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Delivery could force changes in the restaurant business model

As delivery visits replace existing visits, lower profits will push more companies to look for new options, says RB’s The Bottom Line.
Photograph courtesy of Honeygrow

The Bottom Line

If delivery is the future of the restaurant business, the restaurant business as it is currently constructed is in trouble.

The service is growing rapidly. But it’s increasingly replacing existing restaurant business rather than taking business away from grocers or other food retailers.

And as this incremental nature diminishes, the industry will have to adapt. Because delivery orders are not as profitable as other business.

For the latest piece of evidence, we refer to our podcast from last week, when Honeygrow founder Justin Rosenberg told a story about walking into one of his restaurants and finding the staff busy, but the dining room mostly empty.

“We haven’t seen a positive effect,” he said. “If anything we’ve seen profitability erode.”

Honeygrow has started taking app orders and delivery orders from its test kitchen in Philadelphia, under the theory that the kitchen can divert delivery orders away from busy locations while demonstrating a model that could work as the service takes hold.

This isn’t necessarily an anti-delivery screed. It is a caution to operators about some of the more aggressive predictions on the delivery business, and a strong suggestion that they take a deep look at their business model and operations to adapt to the profit challenges more of these orders will inevitably bring.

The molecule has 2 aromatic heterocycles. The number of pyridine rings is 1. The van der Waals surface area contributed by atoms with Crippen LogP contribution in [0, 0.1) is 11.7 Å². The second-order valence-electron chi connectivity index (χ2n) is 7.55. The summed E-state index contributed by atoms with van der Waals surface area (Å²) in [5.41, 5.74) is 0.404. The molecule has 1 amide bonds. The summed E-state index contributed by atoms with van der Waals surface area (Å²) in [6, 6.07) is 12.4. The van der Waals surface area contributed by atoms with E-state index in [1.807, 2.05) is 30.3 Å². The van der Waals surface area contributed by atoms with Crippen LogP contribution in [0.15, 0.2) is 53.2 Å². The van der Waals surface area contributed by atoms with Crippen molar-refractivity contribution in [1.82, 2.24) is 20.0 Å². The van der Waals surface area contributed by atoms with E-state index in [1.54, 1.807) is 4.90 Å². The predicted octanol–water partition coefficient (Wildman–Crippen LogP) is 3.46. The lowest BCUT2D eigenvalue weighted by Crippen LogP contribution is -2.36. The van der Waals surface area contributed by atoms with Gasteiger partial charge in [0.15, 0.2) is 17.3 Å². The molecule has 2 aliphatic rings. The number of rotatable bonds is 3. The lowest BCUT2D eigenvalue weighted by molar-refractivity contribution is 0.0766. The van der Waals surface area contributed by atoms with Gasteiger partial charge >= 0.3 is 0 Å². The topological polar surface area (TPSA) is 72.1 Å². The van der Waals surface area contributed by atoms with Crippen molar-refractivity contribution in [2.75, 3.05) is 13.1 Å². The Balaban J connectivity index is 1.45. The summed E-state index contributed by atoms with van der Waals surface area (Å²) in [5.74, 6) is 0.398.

Some of the predictions I’ve heard have tended toward the spectacular. “The restaurant is replacing the grocery freezer section,” for instance, which is decidedly not what’s happening.

As delivery has grown in recent years, overall same-store traffic to the restaurant business has struggled. Black Box Intelligence index traffic has been down for more than three years, including a 1.5% decline in September.

And some chains that have gone big into the delivery trend haven’t demonstrated the traffic growth one would think would occur if the service was incremental. McDonald’s transaction count has fallen all year despite having delivery at about half of its restaurants.

All of which suggests that delivery is mostly replacing existing visits. And if delivery is replacing existing business, it’s taking away from the profitability because of the fees restaurants have to pay for the service. Or, if they are employing their own drivers, they have to fund those costs.

That should force more moves like the ones we’ve seen recently from Honeygrow as well as from the Atlanta-based chicken chain Chick-fil-A, which is opening two delivery and catering locations in Nashville.

Chains such as Famous Dave’s and Outback Steakhouse are also toying with the prospect of delivery-only locations.

More to the point, however, restaurants have to rethink their everyday models to adapt to a business where more customers are taking their food with them. That means smaller boxes, for instance, and fewer seats inside the restaurant and perhaps parking spaces dedicated for delivery drivers.

“Delivery is here,” James Walker, vice president of North America for Subway, said back in May. “But as delivery grows, more of your customers will want to get their food that way, and it’ll be less incremental.”

This is a challenging environment for the industry right now. Traffic is weak. Labor costs are high. Rent costs are not exactly cheap. Add into that a delivery business that adds another cost element for operators and profitability becomes an even bigger challenge.

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